What you should want in life

We live in a culture that cultivates excessive focus on the self. My day is filled with thoughts that cycle between what I want, what I don’t want, what I want but don’t have, and what I have but don’t want.

Yesterday, as in most days, I was thinking about the type of career I wanted (academia seems appealing at the moment), and why I didn’t have it, and what I can do to get it.

I also think about money, and my desire to have more of it (despite knowing excessive focus on wealth will lead to unhappiness). I think about new places I want to travel to, or new cities I’d like to live in.

Our culture encourages this kind of thinking. There are thousands of self-help books that tell you to start with an exercise to figure out what exactly it is you want. Suddenly, your thoughts are filled with information about specific nutrition and the dianabol cycle. Then they prescribe a way for you to achieve that goal.

Frankly, it’s exhausting.

Consider these questions for reflection that are found in Tim Ferriss’ book, The Four Hour Work Week:


  1. How has being “realistic” or “responsible” kept you from the life you want?
  1. How has doing what you “should” resulted in subpar experiences or regret for not having done something else?
  1. Look at what you’re currently doing and ask yourself, “What would happen if I did the opposite of the people around me? What will I sacrifice if I continue on this track for 5, 10, or 20 years?”

I don’t have a problem with these questions per se. In fact, the religions I have studied so far all have reflection exercises designed to force you to examine the current state of your life and why it is so unsatisfactory.

However, let’s move on to Tim’s next step: the “Dreamlining” process.

Create two timelines—6 months and 12 months—and list up to five things you dream of having (including, but not limited to, material wants: house, car, clothing, etc.), being (be a great cook, be fluent in Chinese, etc.), and doing (visiting Thailand, tracing your roots overseas, racing ostriches, etc.) in that order.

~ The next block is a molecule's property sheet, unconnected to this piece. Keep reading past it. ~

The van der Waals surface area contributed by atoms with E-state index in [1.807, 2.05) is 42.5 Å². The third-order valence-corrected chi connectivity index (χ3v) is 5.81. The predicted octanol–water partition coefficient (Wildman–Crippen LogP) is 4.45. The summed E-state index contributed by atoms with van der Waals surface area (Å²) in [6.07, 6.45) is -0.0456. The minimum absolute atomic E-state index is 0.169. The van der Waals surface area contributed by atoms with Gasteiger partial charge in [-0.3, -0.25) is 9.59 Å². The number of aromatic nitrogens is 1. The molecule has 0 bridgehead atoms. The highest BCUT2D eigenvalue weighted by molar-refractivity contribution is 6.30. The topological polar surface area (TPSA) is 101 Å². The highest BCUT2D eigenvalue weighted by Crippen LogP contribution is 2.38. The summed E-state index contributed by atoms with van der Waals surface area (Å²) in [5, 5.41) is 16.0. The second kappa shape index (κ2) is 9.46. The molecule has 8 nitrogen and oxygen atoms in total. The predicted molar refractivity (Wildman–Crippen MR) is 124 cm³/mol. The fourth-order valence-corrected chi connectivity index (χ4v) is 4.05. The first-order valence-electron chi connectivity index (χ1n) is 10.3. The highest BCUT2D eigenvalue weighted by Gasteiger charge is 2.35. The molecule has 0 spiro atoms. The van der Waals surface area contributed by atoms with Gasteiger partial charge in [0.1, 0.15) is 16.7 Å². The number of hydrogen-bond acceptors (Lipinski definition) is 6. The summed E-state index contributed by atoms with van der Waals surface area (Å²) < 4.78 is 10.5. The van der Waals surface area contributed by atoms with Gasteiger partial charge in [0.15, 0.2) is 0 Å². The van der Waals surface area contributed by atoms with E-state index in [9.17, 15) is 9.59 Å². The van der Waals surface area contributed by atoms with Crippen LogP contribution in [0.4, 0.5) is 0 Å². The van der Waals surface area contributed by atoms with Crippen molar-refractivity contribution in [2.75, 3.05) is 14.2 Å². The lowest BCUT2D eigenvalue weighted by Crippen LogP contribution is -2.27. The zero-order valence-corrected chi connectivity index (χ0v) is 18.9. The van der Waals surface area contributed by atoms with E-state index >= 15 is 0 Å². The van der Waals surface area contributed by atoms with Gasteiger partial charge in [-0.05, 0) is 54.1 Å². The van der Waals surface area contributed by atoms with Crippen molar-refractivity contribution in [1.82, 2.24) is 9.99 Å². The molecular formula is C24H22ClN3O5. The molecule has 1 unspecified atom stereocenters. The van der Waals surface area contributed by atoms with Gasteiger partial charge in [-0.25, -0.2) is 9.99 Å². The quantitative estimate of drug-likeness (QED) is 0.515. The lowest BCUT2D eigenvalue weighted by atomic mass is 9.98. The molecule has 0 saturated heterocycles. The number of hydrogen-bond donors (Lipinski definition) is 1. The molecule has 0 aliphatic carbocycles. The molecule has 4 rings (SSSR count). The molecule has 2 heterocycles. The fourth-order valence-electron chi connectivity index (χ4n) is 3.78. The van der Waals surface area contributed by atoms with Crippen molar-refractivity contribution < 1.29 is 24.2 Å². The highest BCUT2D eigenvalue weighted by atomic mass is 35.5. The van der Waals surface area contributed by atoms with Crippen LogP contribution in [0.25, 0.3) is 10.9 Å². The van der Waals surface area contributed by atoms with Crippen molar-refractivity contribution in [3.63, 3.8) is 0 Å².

Using the 6-month timeline, star or otherwise highlight the four most exciting and/or important dreams from all columns. Repeat the process with the 12-month timeline if desired.

Determine the cost of these dreams and calculate your Target Monthly Income (TMI) for both timelines. If financeable, what is the cost per month for each of the four dreams (rent, mortgage, payment plan installments, etc.)? Start thinking of income and expense in terms of monthly cash flow—dollars in and dollars out—instead of grand totals. Things often cost much, much less than expected. For example, a Lamborghini Gallardo Spyder, fresh off the showroom floor at $260,000, can be had for $2,897.80 per month.

Tim first gets you to think about what you want and then creates a plan for you to get it, for yourself. He is agnostic towards your individual goals. Living in Thailand for a year is just as legitimate as paying nearly $3k per month to own a Lamborghini.